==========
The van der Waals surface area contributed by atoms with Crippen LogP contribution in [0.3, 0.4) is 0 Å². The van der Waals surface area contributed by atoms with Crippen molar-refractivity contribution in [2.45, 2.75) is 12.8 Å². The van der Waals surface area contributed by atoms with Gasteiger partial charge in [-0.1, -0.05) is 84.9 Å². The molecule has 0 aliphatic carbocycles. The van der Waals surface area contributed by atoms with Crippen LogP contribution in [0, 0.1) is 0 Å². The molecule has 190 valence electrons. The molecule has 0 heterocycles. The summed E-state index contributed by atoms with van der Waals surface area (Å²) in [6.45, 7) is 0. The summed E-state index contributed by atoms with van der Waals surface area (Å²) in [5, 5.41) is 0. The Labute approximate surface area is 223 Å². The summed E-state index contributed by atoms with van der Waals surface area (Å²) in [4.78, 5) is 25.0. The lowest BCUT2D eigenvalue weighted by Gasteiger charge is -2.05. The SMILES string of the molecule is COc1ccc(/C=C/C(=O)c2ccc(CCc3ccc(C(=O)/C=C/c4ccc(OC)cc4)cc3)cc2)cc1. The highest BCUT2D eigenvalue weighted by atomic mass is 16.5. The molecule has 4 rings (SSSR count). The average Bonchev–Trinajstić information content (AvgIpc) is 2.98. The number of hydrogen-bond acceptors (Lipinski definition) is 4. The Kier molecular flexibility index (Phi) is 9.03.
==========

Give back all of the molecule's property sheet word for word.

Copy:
The van der Waals surface area contributed by atoms with Crippen LogP contribution in [0.3, 0.4) is 0 Å². The van der Waals surface area contributed by atoms with Crippen molar-refractivity contribution in [2.45, 2.75) is 12.8 Å². The van der Waals surface area contributed by atoms with Gasteiger partial charge in [-0.1, -0.05) is 84.9 Å². The molecule has 0 aliphatic carbocycles. The van der Waals surface area contributed by atoms with Crippen LogP contribution in [0, 0.1) is 0 Å². The molecule has 190 valence electrons. The molecule has 0 heterocycles. The summed E-state index contributed by atoms with van der Waals surface area (Å²) in [6.45, 7) is 0. The summed E-state index contributed by atoms with van der Waals surface area (Å²) in [5, 5.41) is 0. The Labute approximate surface area is 223 Å². The summed E-state index contributed by atoms with van der Waals surface area (Å²) in [4.78, 5) is 25.0. The lowest BCUT2D eigenvalue weighted by Gasteiger charge is -2.05. The SMILES string of the molecule is COc1ccc(/C=C/C(=O)c2ccc(CCc3ccc(C(=O)/C=C/c4ccc(OC)cc4)cc3)cc2)cc1. The highest BCUT2D eigenvalue weighted by atomic mass is 16.5. The molecule has 4 rings (SSSR count). The average Bonchev–Trinajstić information content (AvgIpc) is 2.98. The number of hydrogen-bond acceptors (Lipinski definition) is 4. The Kier molecular flexibility index (Phi) is 9.03.